At last, after more than a decade, work begins next week on North Walsham eyesore

An artist's impression of the landscaped area at 4a Market Street, North Walsham

An artist's impression of the landscaped area at 4a Market Street, North Walsham - Credit: Archant

North Walsham is set to receive a Christmas present the town first requested more than a decade ago.

4a Market Street towards the end of demolition work last year.PHOTO: ANTONY KELLY

4a Market Street towards the end of demolition work last year.PHOTO: ANTONY KELLY - Credit: Archant

Work to landscape the notorious 4a Market Street eyesore in the heart of the town's conservation area is due to start on Monday - and should be finished by Christmas.

The £66,000 project will involve getting rid of the boards surrounding the quaint former printer's and shop, clearing the site, paving the area and planting two 2m-3m-tall lime trees in a middle section surrounded by York stone. It will also feature three street lamps.

For those entering the town from the Cromer Road direction, the transformation will reveal a vista of North Walsham's grade one-listed parish church never seen before.

The work, carried out on behalf of the site's new owners, North Norfolk District Council (NNDC), will bring to an end a sorry saga which began in the early years of the millennium when the building, believed to date from the early 19th century, began to attract concern because it was vacant and crumbling.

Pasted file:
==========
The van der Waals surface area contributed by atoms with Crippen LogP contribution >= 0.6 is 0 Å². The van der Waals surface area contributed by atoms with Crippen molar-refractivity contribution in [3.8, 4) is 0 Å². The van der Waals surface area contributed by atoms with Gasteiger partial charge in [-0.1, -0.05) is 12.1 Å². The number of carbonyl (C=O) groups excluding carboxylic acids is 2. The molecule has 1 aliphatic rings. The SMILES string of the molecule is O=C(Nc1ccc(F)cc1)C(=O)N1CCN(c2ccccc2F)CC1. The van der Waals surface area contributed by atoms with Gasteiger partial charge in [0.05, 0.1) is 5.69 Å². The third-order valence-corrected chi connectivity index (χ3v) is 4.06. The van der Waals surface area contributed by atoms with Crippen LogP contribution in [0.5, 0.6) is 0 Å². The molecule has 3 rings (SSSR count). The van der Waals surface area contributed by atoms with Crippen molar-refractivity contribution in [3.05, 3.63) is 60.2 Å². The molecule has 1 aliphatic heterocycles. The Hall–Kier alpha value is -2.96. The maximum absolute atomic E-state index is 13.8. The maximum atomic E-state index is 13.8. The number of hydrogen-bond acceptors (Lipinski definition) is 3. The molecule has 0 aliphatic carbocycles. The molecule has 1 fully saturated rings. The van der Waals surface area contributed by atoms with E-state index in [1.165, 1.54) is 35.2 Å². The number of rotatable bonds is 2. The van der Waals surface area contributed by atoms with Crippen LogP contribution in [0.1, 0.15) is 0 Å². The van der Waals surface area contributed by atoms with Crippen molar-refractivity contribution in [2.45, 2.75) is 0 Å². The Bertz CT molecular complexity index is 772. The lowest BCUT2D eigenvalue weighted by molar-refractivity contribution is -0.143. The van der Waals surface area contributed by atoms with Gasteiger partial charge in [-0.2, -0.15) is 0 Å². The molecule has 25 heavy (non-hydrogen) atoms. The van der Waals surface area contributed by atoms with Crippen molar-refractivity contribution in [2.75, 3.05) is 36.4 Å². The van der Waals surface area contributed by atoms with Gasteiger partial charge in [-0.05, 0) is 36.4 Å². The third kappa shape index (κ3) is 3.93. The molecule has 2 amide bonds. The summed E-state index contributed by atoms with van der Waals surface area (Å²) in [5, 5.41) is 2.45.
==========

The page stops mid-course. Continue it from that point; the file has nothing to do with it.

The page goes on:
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Repeated NNDC approaches to its Midlands-based owner were not heeded until it was too late to save the building.

It was finally demolished in July last year after standing as a beacon of shame at the town's western gateway for several years - dilapidated, rubbish and weed-strewn, and filled with pigeons and their droppings.

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NNDC later approved two planning applications, submitted by the owner, to build shops and flats on the site, with one scheme incorporating public toilets.

But the owner failed to start building and finally agreed to sell the site to NNDC, a £45,000 deal completed in April.

District councillor Virginia Gay, who represents the Market Street area, said: 'I'm happy with the outcome, considering where we are today. It will all be very high-quality work, in keeping with the conservation area.

'Personally, I would have liked to have seen the old building restored but the prospect of opening up a view to the church is lovely.

'It has taken such a long time to get to this stage but I think the district council has always tried to work with the owner. Unfortunately, owners aren't always co-operative and I think it's human nature that because this person was out-of-town, he wasn't seeing an eyesore every day, as we all were, and thinking that it was his responsibility.'

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